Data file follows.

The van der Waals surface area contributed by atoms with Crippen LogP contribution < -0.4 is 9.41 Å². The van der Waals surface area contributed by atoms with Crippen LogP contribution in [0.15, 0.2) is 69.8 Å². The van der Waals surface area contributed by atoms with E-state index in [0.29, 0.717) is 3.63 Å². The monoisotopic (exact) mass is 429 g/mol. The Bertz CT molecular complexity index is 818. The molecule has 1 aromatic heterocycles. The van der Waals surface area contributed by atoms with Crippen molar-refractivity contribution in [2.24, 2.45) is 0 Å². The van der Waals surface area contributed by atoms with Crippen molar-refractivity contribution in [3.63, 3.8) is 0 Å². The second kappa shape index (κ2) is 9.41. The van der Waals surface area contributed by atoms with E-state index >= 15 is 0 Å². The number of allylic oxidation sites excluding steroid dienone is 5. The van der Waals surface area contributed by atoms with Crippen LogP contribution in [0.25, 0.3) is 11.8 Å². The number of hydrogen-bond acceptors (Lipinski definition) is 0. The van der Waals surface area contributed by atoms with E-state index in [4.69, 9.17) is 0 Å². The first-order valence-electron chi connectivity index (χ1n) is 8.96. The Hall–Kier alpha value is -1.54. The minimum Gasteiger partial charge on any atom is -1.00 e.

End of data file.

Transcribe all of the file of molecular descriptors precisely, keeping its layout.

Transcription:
The van der Waals surface area contributed by atoms with Crippen LogP contribution < -0.4 is 9.41 Å². The van der Waals surface area contributed by atoms with Crippen LogP contribution in [0.15, 0.2) is 69.8 Å². The van der Waals surface area contributed by atoms with E-state index in [0.29, 0.717) is 3.63 Å². The monoisotopic (exact) mass is 429 g/mol. The Bertz CT molecular complexity index is 818. The molecule has 1 aromatic heterocycles. The van der Waals surface area contributed by atoms with Crippen molar-refractivity contribution in [2.24, 2.45) is 0 Å². The van der Waals surface area contributed by atoms with Crippen molar-refractivity contribution in [3.63, 3.8) is 0 Å². The second kappa shape index (κ2) is 9.41. The van der Waals surface area contributed by atoms with E-state index >= 15 is 0 Å². The number of allylic oxidation sites excluding steroid dienone is 5. The van der Waals surface area contributed by atoms with Crippen LogP contribution in [0.25, 0.3) is 11.8 Å². The number of hydrogen-bond acceptors (Lipinski definition) is 0. The van der Waals surface area contributed by atoms with E-state index in [4.69, 9.17) is 0 Å². The first-order valence-electron chi connectivity index (χ1n) is 8.96. The Hall–Kier alpha value is -1.54. The minimum Gasteiger partial charge on any atom is -1.00 e.